Big Ten Football: Picking Every Team’s MVP For 2015

No other Power-5 college football conference has experienced as much criticism in recent years as the Big Ten has.

In a time when most of the high-profile high school football talent is being cultivated in the south and along both coasts, many prognosticators have declared that the largely Midwest-based league is headed for a steep decline in the years to come.

Well, the Big Ten managed to shut up its critics and quell fears about the league slipping behind the other power conferences when Ohio State blasted through the sport’s first ever four-team playoff and claimed a national title back in January.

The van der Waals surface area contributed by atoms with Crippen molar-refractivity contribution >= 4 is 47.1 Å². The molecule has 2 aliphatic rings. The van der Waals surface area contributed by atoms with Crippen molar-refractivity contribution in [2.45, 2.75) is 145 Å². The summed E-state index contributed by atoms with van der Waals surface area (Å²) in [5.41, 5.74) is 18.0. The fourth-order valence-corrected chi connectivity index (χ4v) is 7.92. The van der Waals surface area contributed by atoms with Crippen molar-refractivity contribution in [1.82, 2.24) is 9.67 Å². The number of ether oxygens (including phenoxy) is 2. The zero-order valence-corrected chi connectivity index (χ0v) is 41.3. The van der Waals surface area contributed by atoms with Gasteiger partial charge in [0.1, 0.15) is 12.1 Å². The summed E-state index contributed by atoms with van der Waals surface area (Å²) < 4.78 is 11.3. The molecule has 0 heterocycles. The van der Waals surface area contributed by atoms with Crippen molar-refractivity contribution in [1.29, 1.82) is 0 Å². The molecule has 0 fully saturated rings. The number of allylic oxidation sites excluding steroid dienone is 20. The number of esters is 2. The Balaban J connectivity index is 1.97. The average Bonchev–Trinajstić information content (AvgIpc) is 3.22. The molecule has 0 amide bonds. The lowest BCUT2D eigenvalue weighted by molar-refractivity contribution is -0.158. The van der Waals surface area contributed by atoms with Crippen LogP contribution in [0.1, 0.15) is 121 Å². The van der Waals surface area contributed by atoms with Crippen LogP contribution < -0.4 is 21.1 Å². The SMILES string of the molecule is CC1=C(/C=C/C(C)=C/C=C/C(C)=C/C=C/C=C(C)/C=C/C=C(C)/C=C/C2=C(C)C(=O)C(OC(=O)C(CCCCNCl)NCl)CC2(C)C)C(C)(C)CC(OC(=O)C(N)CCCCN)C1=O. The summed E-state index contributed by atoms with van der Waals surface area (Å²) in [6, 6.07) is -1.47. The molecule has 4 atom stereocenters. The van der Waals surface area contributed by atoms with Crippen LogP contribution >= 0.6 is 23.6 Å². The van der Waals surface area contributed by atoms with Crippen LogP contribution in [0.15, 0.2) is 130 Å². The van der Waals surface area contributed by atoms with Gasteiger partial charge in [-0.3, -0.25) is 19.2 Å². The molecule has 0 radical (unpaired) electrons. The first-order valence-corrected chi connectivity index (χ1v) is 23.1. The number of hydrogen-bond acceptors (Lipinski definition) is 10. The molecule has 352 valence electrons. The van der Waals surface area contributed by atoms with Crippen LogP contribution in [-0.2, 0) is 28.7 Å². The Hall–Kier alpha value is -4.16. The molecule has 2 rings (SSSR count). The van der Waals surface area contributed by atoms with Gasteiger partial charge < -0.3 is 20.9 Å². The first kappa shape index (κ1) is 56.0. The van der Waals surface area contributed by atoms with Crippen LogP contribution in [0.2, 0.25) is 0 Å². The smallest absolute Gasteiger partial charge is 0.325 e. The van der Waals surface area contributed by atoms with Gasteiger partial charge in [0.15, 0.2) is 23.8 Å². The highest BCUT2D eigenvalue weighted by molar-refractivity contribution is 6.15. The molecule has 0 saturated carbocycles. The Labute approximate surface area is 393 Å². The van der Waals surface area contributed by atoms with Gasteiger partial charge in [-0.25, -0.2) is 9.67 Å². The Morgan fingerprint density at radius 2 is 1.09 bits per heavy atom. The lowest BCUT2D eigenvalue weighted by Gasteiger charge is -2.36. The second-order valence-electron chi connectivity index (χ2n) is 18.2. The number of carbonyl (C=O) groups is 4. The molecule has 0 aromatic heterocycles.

It was the Big Ten’s first national championship trophy since the Buckeyes beat Miami all the way back in the 2003 Fiesta Bowl.

Ohio State has helped put the Big Ten back on the map so to speak. Now it’s up to the rest of the league to help restore the conference to a prominent level. Luckily, there’s plenty of great up-and-coming talent at all 14 of the Big Ten’s programs; not just in Columbus.

Here’s a look at every team’s most valuable player for the 2015 season.

Illinois Fighting Illini: LB Mason Monheim

294 — That’s the number of total tackles Mason Monheim has accumulated during his past three seasons at Illinois.

It’s obviously a very impressive total, and one that the three-year starter will be looking to add to in 2015 with a big senior season.

Since the Illini have remained largely on the Big Ten back burner during Monheim’s collegiate career, the 6’1’’, 235-pound mike ‘backer hasn’t yet garnered the type of accolades his play truly deserves. Still, opposing coaches within the conference certainly have plenty of respect for his ability.